Howard Co. courthouse to juggle offices

State's attorney's move frees room for others

February 20, 2003|By Lisa Goldberg | Lisa Goldberg,SUN STAFF

The Howard County Circuit Courthouse is about to get some breathing room - about 6,300 square feet of it.

The state's attorney's office plans to move to roomier offices down the street in the Carroll Building next month, freeing a two-level corner in the chronically cramped building that court officials say will quickly be filled.

While the changes will mean more room for the sheriff's office, one of the county's masters and other employees, court officials will have to make do with the space as is.

A renovation that would rehab the space to create a fully functional courtroom, an additional master's hearing room and more jury rooms is planned. But the $1.6 million needed for construction - a figure that includes planning money for a future addition to the building - is up in the air.

"The question is, where is the money coming from?" said James M. Irvin, the county's director of public works. "I don't know the answer to that question now."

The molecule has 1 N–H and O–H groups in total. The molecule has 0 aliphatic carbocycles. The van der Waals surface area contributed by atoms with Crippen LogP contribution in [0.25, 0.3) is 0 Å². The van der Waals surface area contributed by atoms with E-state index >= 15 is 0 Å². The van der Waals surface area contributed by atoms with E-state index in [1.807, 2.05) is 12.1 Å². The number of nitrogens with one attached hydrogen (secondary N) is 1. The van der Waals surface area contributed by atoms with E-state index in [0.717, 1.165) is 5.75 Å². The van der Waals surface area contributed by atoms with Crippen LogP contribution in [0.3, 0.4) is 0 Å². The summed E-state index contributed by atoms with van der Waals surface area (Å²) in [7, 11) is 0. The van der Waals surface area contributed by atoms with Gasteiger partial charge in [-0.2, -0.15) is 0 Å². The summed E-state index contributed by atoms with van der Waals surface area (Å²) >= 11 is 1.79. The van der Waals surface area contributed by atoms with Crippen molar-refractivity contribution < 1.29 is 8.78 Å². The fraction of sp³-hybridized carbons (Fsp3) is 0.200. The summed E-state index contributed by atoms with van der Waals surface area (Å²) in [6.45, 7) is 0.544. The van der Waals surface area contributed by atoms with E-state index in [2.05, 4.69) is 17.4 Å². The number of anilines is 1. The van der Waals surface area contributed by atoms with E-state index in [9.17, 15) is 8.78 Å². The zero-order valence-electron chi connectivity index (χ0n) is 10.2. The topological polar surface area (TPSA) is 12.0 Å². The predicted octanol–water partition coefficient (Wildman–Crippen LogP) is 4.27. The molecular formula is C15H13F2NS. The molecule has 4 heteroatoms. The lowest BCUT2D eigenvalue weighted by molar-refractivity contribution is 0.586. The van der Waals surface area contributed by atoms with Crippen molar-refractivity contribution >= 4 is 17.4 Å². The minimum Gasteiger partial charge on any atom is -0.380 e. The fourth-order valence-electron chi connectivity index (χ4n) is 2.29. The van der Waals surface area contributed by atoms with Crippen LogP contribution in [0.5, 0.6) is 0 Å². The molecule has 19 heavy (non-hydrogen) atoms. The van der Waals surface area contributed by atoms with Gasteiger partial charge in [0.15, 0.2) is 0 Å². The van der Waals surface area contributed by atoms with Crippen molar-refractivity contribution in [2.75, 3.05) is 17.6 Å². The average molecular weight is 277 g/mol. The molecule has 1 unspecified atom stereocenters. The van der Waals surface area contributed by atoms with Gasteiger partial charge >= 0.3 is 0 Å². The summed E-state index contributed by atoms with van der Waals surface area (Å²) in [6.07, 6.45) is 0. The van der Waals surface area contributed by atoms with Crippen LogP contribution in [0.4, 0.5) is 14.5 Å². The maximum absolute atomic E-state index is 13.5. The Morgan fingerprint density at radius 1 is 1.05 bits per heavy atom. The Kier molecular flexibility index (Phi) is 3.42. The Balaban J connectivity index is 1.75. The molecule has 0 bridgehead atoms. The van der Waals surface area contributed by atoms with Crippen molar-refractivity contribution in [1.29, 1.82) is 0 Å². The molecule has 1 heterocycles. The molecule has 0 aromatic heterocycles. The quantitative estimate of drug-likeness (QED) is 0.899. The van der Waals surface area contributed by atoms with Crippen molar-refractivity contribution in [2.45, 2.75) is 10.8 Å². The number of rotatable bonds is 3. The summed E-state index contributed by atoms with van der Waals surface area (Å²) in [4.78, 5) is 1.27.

The local delegation to the state legislature rejected last month a request for the state to pick up $300,000 of the total tab.

The county's ability to pay the entire cost depends, in part, on whether state lawmakers approve County Executive James N. Robey's proposal to increase the real estate transfer tax, Irvin said.

A vote by the county's legislative delegation is scheduled next week, but Howard's three senators have said they oppose the plan.

Even if the county includes the entire cost of construction in next year's capital budget, the project would not be ready to go out to bid until at least late summer, Irvin said.

Officials are still making their choice for a project architect, he said, and whoever is chosen likely would need several months to draw the plans.

Despite the funding uncertainty, court officials say they are making plans to use the space in the interim to take care of "immediate needs."

Elaine Patrick, a master in chancery who hears child-support cases, will move into the building, as will the court social worker, said Judge Diane O. Leasure, the county's administrative circuit judge. Both have been working in off-site offices. A few courthouse employees with upstairs offices will be relocated to the space, freeing their former space for prosecutors to use when they go to court.

Plans to move the state's attorney's office have been in the works for more than a year, but dates have been pushed back repeatedly while county officials juggled the moves of various departments and worked on refitting the space in the Carroll Building to suit prosecutors' needs.

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